How Deutsche Bank’s high-stakes gamble went wrong (FT)
One top 10 investor has signalled that it plans to call for a confidence vote in Cryan at next May’s annual shareholder meeting. Even friends of the CEO doubt he can stay until 2020. “The big trouble is John doesn’t have a vision,” says one. “In 2015 he was the antidote to take the poison out of Deutsche Bank. And he was appointed in the nick of time. But he’ll go — there is pressure from the board, from shareholders, from staff. I’d be surprised if he was still there this time next year.”
How Some Small Banks Are Firing the Fed (WSJ)
Bank of the Ozarks wanted to cut costs, so it ditched the Fed. The Little Rock, Ark., bank was regulated by the Federal Reserve, the Federal Deposit Insurance Corp., a state banking agency and others. It figured one way to reduce expenses would be to remove a layer of oversight. So, the bank in June shed its holding-company structure, an umbrella corporation regulated by the Fed. With that gone, the Fed was out of the picture. “We didn’t really need to be regulated by both,” said CEO George Gleason
Russia Says It Will Ease Debt Burden on Venezuela (NYT)
The Russian finance minister, Anton Siluanov, announced on Wednesday that the two countries had agreed to the restructuring of roughly $3 billion in Kremlin loans. The amount is tiny compared with Venezuela’s crushing $120 billion debt, but it may help President Nicolás Maduro’s government make hundreds of millions of dollars in payments over the next few weeks to other creditors and help reassure bondholders that a default is not imminent.
Leaked Documents Reveal Stunning Plan To Wage Financial War On Qatar—And Steal The World Cup (The Intercept)
The economic warfare involved an attack on Qatar’s currency using bond and derivatives manipulation. The plan, laid out in a slide deck provided to The Intercept through the group Global Leaks, was aimed at tanking Qatar’s economy, according to documents drawn up by a bank outlining the strategy. The Qatar debt project would be grandiose in its ambitions. “Control the yield curve, decide the future,” reads the planning document.
Nearly a Third of Millennials Say They'd Rather Own Bitcoin Than Stocks (BBG)
A survey by venture capital firm Blockchain Capital found that about 30 percent of those in the 18-to-34 age range would rather own $1,000 worth of Bitcoin than $1,000 of government bonds or stocks. The study of more than 2,000 people found that 42 percent of millennials are at least somewhat familiar with bitcoin, compared with 15 percent among those ages 65 and up.
Gary Cohn: Trickle-down is good for the economy (CNBC)
Harwood: Look at the components of the plan: big corporate reductions, big pass-through reductions for business, much more tax cuts for businesses than for individuals. You've got the elimination of the estate tax, you've got the preservation of the step-up basis, you've got the elimination of the alternative minimum tax. What you have is a bunch of people, including you, including the president, who think 'What I do is good for the economy, therefore, taxing the things that I do less will be good for the economy and good for other people' instead of giving direct benefits to those people. Because middle class people in this tax cut do not get very much in direct benefit.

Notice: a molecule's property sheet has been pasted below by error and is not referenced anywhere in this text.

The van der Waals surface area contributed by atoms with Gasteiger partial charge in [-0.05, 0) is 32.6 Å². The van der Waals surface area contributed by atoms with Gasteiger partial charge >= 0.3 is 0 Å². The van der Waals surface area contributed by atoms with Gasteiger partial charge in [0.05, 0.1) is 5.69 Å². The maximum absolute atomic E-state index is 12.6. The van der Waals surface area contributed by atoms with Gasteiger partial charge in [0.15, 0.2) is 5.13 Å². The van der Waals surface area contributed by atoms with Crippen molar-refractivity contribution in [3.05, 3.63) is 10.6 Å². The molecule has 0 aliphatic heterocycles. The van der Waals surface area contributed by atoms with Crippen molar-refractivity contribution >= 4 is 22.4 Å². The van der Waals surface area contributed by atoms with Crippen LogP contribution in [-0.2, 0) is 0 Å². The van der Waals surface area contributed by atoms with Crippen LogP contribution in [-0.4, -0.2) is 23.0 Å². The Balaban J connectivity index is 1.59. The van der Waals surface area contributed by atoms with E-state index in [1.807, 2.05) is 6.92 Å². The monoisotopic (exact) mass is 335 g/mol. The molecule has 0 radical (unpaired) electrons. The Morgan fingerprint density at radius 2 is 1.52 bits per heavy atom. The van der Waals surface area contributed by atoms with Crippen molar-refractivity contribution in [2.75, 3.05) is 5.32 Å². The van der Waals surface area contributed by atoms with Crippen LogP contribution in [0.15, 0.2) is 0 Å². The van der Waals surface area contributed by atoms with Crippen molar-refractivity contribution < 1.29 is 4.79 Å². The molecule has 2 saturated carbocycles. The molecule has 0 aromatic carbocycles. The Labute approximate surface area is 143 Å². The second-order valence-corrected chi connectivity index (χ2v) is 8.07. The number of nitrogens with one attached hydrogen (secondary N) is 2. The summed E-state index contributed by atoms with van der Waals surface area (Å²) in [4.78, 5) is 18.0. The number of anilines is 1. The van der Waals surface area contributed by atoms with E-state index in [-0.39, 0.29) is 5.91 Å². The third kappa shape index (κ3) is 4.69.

Cohn: I just completely disagree with you.
2 ways of reading Trump’s objections to the AT&T/Time Warner merger (Vox)
On the one hand, there’s a story about a dangerously authoritarian administration finally using its powers of office to retaliate against a news outlet it doesn’t like. On the other hand, there’s a story about an administration that promised “populist” governance finally stepping up to the plate on antitrust enforcement. A former high-ranking federal antitrust official I spoke to said he found it surprising that a Republican administration would raise these objections but also that the objections themselves were not necessarily unreasonable. The larger backdrop to the confusion, of course, is that Trump’s pattern of conduct makes a conspiratorial read of its actions feel plausible.
European leaders seem to determined to remake the “global savings glut” on a massive scale (FT Alphaville)
In the absence of any sufficiently powerful countervailing force, the euro area’s self-imposed safe asset shortage is going to force the rest of the world to dis-save on an unprecedented scale. Europe will have solved its problems at the expense of everyone else. The rest of us should be careful.
At Least Eight Sheep in the World Can Recognize Barack Obama (Motherboard)
Sheep have a reputation for being clueless, but they're actually pretty savvy animals. Their long life spans (compared to other research animals like mice) and relatively large brains, which are closer in size and complexity to humans, make them good subjects for researching brain disorders. Previous studies have shown that sheep recognize their trainers' faces and the faces of other individual sheep in their herd. This new study confirms that sheep are right up there with primates when it comes to recognizing individuals by face.